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  • Steven Posch
    Steven Posch says #
    I remember Kate Seredy's The White Stag well. "Little Father" Attila leads his people--the- Huns--to the Promised Land--Hungary--b
  • Anthony Gresham
    Anthony Gresham says #
    In "Christianity the origins of a Pagan Religion" Philippe Walter connotes white deer with Halloween. His examples are of Saint H

Posted by on in Culture Blogs
Mammals and Elements: Air and Water

 Air:
Without air, there would be no life. Air is the essence of life. On Venus, the gasses are too inhospitable for life as we know it. The gas giants of Jupiter, Saturn, and Uranus have liquid nitrogen for an atmosphere, and are considered to be lifeless. Only Earth and Mars which have atmospheres seem to be capable of sustaining life. As an atmosphere, air keeps the heat in, and converts water gasses into liquid. This enables life to flourish. As the wind blows the seeds to the ready earth, so it also brings rain clouds to dry areas.

 Grey Squirrel
Agile and alert, the grey squirrel remains active throughout the year. Chattering on tree branches, she amuses people who watch her antics. What people do not know is that the grey squirrel was a creature of the virgin forests of North America. She is one of the few mammals who adapted to cities. In winter, the grey squirrel eats tree bark and nuts that she stored in the fall. She locates these stored nuts by smell. Any acorns that the grey squirrel does not find will grow into trees for future squirrel homes. She is at home in the trees.

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    maitrishah2 says #
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The Winter Peach

Don't get me wrong: I love apples.

But when's the last time that you bit into an apple and had juice run down your forearm and drip from your elbow?

A good pear is truly a full-body experience.

Pears. I just ate my first one of the season. OMGs.

The Witch Goddess's sacred flower is, of course, the Rose, but the Rose family is a large one. Apples are roses. So are pears. Cut one with the stem. Like an apple, it will show forth the Flower of Life. And cut across the stem, behold: the Fivefold Star of Rebirth.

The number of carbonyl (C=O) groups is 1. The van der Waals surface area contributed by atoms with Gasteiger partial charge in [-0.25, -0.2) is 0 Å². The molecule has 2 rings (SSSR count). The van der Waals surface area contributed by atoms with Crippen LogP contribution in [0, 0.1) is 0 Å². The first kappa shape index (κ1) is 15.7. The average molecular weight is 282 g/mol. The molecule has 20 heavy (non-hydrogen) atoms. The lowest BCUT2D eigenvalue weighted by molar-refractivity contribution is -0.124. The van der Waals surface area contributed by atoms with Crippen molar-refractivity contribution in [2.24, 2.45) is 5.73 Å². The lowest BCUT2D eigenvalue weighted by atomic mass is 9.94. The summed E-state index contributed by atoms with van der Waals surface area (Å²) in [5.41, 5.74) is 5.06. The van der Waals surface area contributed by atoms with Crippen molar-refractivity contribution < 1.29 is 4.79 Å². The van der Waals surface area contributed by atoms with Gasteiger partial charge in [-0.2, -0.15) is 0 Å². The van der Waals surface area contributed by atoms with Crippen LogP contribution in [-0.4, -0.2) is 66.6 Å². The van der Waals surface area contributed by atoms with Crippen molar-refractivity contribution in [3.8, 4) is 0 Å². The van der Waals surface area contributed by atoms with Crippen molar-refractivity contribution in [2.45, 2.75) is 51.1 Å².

We've been eating pears for a long time: since, apparently, the Neolithic, if not before. They ate them in the Lake Villages of Stone Age Switzerland. They're mentioned in Linear B inscriptions from Mycenaean Greece. The name pear comes ultimately from Latin, which got it from Greek, which got it from the Phoenicians (p'ri = “fruit”).

And every pear's a little goddess. Hold one in your hand. It's like one of those big-hipped Mamas that the ancestors made to make the garden grow. It irks me when people say that a situation has gone “pear-shaped” to mean that it's gone wrong. Is the implication really that perfection = round? Round things roll away and break. Low centers of gravity mean stability.

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  • maitrishah2
    maitrishah2 says #
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  • Tyger
    Tyger says #
    I'm currently visiting family in Switzerland. More and better pear varieties than in the Southern US where I live. I am in pear h
  • Steven Posch
    Steven Posch says #
    I've long been struck by the absence--that annoying partridge aside--of pears in mythology/the Received Tradition. As my friend V
  • Anthony Gresham
    Anthony Gresham says #
    I clipped a recipe from the newspaper for apple kielbasa bake. The last three times I've made it I used pears instead of apples.